1

Using McMillan running calculator. (Read 1706 times)

    I've never seen it until yesterday. According to it I should be running my recovery runs (will be doing one today) at 10:30-11:00 pace. Wish me luck! Not sure if I can slow myself down that much. I will also be trying to use his pacing for my marathon training.

    Your toughness is made up of equal parts persistence and experience. You don't so much outrun your opponents as outlast and outsmart them, and the toughest opponent of all is the one inside your head." - Joe Henderson

      I've never seen it until yesterday. According to it I should be running my recovery runs (will be doing one today) at 10:30-11:00 pace. Wish me luck! Not sure if I can slow myself down that much. I will also be trying to use his pacing for my marathon training.
      Slowing down like that sometimes seems painful. Must just be a mental battle since normally I am pushing to go faster, not slower! Good luck today, be careful, don't set yourself back with being sick.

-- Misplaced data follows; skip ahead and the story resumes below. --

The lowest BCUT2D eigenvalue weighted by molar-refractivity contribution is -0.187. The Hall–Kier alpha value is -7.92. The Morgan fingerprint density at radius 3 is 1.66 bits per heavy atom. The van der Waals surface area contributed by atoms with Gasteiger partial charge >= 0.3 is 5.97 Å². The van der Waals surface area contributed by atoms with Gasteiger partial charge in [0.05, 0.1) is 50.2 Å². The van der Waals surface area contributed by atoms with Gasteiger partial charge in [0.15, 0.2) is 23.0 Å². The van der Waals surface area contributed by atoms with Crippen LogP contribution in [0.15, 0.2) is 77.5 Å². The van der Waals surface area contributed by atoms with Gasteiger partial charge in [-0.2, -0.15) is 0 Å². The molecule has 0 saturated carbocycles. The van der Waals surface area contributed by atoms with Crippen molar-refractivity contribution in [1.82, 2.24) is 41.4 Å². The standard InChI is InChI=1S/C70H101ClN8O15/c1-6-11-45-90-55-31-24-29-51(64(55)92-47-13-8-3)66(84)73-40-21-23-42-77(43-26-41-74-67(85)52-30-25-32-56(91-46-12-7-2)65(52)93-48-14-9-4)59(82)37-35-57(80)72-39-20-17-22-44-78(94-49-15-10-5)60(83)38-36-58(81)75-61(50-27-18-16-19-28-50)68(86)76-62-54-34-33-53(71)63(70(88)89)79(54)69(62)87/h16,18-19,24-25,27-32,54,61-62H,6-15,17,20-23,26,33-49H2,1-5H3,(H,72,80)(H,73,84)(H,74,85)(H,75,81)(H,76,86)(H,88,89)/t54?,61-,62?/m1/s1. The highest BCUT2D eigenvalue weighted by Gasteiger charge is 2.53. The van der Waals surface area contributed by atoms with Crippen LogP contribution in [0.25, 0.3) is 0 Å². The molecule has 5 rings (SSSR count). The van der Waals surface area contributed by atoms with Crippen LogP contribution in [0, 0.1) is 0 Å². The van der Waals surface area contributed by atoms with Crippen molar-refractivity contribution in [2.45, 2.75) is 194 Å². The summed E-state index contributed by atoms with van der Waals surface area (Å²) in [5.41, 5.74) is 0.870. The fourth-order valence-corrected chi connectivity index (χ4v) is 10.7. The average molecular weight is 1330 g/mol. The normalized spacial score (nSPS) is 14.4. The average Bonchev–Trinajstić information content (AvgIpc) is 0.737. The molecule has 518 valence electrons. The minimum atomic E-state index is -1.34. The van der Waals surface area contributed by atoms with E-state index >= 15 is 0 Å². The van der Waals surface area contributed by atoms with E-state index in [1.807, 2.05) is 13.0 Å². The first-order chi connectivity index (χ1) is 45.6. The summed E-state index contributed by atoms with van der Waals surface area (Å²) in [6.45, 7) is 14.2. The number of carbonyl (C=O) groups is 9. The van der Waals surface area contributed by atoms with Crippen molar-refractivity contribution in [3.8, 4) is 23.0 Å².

Michelle


      I've got a fever...

        rockenmamof5: I'm not 100% sure about this, but I think that "recovery jog" refers specifically to the pace of your easy recoveries during a hard interval workout (i.e. if you did 6 x 800m with a 400m recovery jog in between the hard 800s). I don't think this is meant to be a pace for a whole run. I think the pace you probably want to run is the "easy run" pace, which is faster than the "recovery jog" pace. Cheers, Jeff

        On your deathbed, you won't wish that you'd spent more time at the office.  But you will wish that you'd spent more time running.  Because if you had, you wouldn't be on your deathbed.